SubscribeStar Saturday: 2021 Election Analysis

Today’s post is a SubscribeStar Saturday exclusive.  To read the full post, subscribe to my SubscribeStar page for $1 a month or more.  For a full rundown of everything your subscription gets, click here.

Elections all over the country on 2 November 2021 (and run-offs on 16 November 2021) came back with some surprising results—and results that, with due caution, should give conservatives hope.  Popping all those black pills was premature, but all of our problems aren’t magically solved just yet.

Winning elections is one thing.  Governing in such a way that honors the reasons voters gave you office is another.  But the results from the 2021 elections are very encouraging.

Today’s post will be slightly delayed, but should be posted to SubscribeStar by this afternoon.

To read more of this post, subscribe to my SubscribeStar page for $1 a month or more.

TBT^16: It’s a Thanksgiving Miracle!

In the tradition of the past few Thanksgivings (2020, 2019, 2018, and 2017), I’m reblogging my annual “It’s a Thanksgiving Miracle!” post, originally from Thanksgiving 2017 (and on the old blog).  The Saturday before that Thanksgiving I fell from a ladder and broke my left wrist (and also got a nasty gash in my left leg).  I was thankful to be alive, and to have avoided brain damage (my head, thankfully, was unscathed).

Usually this part of a TBT post is italicized, but to help keep it clear which year’s post you’re reading, I’m alternating between italicized and non-formatted text.  I’ve also added some headers to keep the prior year’s posts straight.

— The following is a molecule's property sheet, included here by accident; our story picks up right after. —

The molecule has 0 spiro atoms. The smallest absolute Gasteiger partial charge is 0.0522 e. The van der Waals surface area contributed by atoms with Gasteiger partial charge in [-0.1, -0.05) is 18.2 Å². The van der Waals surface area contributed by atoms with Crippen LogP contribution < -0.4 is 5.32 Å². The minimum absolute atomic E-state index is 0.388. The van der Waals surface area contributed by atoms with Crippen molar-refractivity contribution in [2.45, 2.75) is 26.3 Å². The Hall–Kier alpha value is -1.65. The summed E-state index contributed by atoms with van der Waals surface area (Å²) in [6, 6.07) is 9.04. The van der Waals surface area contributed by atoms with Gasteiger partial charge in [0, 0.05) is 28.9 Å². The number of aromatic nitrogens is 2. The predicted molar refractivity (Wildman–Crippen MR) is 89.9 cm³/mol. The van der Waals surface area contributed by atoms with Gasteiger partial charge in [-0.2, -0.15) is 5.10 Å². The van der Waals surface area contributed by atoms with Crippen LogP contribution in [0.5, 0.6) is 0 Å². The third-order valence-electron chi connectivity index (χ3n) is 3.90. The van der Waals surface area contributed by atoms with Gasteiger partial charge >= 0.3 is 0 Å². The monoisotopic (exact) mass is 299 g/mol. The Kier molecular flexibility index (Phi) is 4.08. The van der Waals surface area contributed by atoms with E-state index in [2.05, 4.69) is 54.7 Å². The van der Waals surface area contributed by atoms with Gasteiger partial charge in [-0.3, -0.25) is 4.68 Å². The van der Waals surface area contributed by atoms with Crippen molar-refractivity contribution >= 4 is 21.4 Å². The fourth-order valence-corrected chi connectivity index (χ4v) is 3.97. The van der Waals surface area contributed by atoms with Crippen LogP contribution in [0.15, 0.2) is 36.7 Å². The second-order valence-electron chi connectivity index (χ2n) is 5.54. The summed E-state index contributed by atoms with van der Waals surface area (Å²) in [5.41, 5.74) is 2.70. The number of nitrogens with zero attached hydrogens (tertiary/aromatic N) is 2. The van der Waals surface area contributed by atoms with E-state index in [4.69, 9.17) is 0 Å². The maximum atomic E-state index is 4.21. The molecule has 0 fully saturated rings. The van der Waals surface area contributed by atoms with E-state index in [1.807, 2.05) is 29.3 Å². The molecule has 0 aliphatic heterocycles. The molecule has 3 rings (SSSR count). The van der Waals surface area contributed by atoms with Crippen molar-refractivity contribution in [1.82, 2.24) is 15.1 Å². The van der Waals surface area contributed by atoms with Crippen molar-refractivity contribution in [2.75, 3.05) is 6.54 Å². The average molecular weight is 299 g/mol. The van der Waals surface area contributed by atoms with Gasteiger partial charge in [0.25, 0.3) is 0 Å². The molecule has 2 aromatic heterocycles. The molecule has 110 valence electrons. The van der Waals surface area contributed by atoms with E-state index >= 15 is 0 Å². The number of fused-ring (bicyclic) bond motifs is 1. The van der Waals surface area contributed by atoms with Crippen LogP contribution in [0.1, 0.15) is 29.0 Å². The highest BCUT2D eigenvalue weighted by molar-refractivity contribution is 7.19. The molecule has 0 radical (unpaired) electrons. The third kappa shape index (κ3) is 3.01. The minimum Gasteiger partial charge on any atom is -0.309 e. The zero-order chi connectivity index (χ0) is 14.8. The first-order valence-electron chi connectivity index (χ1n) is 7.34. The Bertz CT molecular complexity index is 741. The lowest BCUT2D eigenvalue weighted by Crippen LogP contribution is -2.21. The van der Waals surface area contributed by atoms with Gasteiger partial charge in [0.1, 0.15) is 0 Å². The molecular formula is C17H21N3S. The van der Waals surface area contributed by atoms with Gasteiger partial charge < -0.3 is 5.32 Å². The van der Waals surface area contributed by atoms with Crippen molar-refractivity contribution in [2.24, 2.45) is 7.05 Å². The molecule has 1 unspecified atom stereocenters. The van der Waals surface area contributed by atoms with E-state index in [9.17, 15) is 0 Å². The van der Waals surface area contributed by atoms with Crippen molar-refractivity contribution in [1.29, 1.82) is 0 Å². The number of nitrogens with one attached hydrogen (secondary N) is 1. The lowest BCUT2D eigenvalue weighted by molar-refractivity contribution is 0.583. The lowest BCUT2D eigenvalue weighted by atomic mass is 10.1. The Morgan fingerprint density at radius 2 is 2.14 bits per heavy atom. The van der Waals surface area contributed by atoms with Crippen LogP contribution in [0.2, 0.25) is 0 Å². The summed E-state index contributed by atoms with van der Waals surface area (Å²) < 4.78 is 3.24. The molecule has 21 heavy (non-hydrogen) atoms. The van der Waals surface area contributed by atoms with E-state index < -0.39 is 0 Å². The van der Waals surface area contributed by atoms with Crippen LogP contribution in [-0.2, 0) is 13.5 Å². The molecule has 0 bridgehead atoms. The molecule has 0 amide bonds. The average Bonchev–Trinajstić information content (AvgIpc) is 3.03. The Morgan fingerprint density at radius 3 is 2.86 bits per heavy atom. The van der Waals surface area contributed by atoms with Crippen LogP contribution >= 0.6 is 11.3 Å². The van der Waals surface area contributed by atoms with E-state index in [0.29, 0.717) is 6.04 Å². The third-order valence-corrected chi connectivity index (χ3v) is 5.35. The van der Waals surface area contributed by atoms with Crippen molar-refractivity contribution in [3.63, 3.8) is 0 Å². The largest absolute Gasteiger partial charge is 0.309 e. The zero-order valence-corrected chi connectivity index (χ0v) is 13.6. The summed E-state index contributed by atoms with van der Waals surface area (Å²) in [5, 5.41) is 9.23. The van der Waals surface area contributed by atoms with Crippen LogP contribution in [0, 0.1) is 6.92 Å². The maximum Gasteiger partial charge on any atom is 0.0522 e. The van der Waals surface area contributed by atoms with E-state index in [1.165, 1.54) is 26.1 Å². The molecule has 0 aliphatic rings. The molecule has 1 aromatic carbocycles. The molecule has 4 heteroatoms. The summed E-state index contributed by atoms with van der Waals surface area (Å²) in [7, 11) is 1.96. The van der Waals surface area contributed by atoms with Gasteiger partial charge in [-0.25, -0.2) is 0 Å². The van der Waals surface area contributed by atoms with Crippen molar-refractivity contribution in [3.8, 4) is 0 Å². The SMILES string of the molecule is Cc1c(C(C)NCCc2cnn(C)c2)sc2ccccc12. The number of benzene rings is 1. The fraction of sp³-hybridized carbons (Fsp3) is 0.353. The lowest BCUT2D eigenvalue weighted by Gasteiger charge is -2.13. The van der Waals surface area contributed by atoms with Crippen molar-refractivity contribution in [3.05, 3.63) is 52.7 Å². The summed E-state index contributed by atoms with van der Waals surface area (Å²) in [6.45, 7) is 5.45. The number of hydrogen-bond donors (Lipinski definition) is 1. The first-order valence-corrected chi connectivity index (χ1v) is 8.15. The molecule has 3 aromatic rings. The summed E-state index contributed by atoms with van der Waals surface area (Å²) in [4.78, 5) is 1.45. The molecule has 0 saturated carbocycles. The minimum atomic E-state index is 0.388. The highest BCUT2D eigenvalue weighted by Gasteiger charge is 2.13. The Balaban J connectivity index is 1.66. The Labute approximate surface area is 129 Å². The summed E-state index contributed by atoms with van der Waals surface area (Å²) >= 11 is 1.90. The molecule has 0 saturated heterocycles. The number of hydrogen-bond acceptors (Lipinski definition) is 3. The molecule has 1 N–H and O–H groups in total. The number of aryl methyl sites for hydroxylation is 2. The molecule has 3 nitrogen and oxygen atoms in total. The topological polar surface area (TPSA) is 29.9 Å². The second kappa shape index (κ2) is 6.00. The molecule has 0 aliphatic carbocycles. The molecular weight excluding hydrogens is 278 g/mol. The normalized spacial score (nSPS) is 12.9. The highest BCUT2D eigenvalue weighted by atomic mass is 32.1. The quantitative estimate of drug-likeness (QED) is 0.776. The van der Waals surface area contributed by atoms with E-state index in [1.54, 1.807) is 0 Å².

It’s a been a good year—a very busy one, but a good one.  It seems that life is beginning to resume its usual rhythms (and tempo—mine is, apparently, prestissimo).

In looking back at last year’s commentary, I see quite a few changes from 2020 to 2021.  For instance, last year I enjoyed distance learning; the few times we’ve done it this year, I’ve found it unsatisfying and ineffective (but I still like working from home—ha!).

On a brighter note, my private lessons empire has come roaring back.  From a low of just one loyal student, I am back to teaching around ten to fifteen lessons per week—sometimes fewer than ten, rarely more than fifteen, and often somewhere in between the two—which has been fun, lucrative, and exhausting.  I love teaching private lessons; the problem I am running into now is that, in order to accommodate the maximum number of students, I’m having to eat into time spent on other things—writing, lesson planning, and grading.  It’s worth it financially, and lessons have become the highlights of my days, but it’s definitely created some time constraints, especially when tacked on after (and, increasingly, during) a busy school day.

Regardless, I am thankful for the opportunity to work with these students, and for the funds that come with teaching them.  I now have two students who take lessons twice a week, which is fabulous, and I’m looking to add two or three more in January.  I’m looking into shifting students at comparable levels into group lessons to lighten my load a bit, but also out of sheer necessity—I’m literally running out of times to slot students.